But, as Fred Craddock and many others pointed out, this created a homiletical (preaching) method that focused on an audience’s head but often left their heart disengaged.  As such, the audience could mentally assent or “believe” in a “fact” about scripture, but their lives were sometimes unaffected by these “beliefs.”  There was a disconnect created in the person through this focus on preaching as teaching for mental comprehension and assent.

So, how do we join head and heart?  Dr. Frank Thomas offers a helpful way of approaching both head and heart, cognitive and emotive, in the sermon.  His framework, which I will call the emotive/cognitive arch of a sermon, helps keep these two pieces together throughout the sermon.  Thomas points out that the emotive and the cognitive parts of ourselves cannot truly be separated.  When the emotive is in the “driver’s seat,” the cognitive is in the “back seat” asking if this experiential part of the sermon is connected to the rest of the sermon.  Vice versa, when the cognitive is leading, the emotive is asking how this connects to our lives.  It is helpful to keep in mind that both are at work; it’s just a matter of which is in focus at any given moment.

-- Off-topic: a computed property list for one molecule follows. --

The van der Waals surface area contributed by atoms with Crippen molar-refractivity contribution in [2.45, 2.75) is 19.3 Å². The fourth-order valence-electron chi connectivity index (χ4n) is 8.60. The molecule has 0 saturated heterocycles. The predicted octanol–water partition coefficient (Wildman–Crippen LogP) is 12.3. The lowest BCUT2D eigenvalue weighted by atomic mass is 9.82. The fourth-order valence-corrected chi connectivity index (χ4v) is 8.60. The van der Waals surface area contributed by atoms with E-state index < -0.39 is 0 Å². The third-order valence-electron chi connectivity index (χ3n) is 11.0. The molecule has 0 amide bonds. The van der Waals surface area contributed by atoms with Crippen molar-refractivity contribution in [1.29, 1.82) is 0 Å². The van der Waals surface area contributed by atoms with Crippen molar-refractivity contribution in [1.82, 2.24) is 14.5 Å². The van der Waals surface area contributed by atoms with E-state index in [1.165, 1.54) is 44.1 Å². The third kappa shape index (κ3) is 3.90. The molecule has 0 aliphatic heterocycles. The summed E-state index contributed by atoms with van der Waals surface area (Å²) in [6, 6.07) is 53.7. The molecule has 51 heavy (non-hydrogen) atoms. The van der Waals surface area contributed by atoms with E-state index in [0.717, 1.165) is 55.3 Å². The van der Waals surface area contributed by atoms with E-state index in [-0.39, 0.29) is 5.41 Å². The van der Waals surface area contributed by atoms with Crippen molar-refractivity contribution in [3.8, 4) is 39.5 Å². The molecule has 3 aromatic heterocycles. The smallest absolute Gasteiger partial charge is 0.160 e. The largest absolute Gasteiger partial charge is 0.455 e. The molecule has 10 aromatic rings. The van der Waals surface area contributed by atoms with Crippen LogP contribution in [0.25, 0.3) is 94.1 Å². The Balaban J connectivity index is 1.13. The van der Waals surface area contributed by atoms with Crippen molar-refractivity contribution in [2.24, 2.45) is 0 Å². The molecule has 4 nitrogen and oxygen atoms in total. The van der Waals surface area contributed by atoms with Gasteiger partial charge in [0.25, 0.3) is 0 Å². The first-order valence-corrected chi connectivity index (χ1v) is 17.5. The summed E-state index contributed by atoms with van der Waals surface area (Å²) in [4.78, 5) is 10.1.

The emotive-cognitive arch has a helpful pattern for helping hearers engage in the sermon and move to a point of celebration.  The emotive-cognitive arch has an alternating pattern which has three positions: emotive over cognitive, cognitive over emotive, emotive over cognitive.  This is the three-fold pattern of the emotive-cognitive arch, which can be utilized within a number of homiletical methods (Lowry’s Loop, Craddock’s Inductive method, 3 Points and a Poem, Four Pages, etc.).  Let’s think about why this pattern is important for experiential preaching.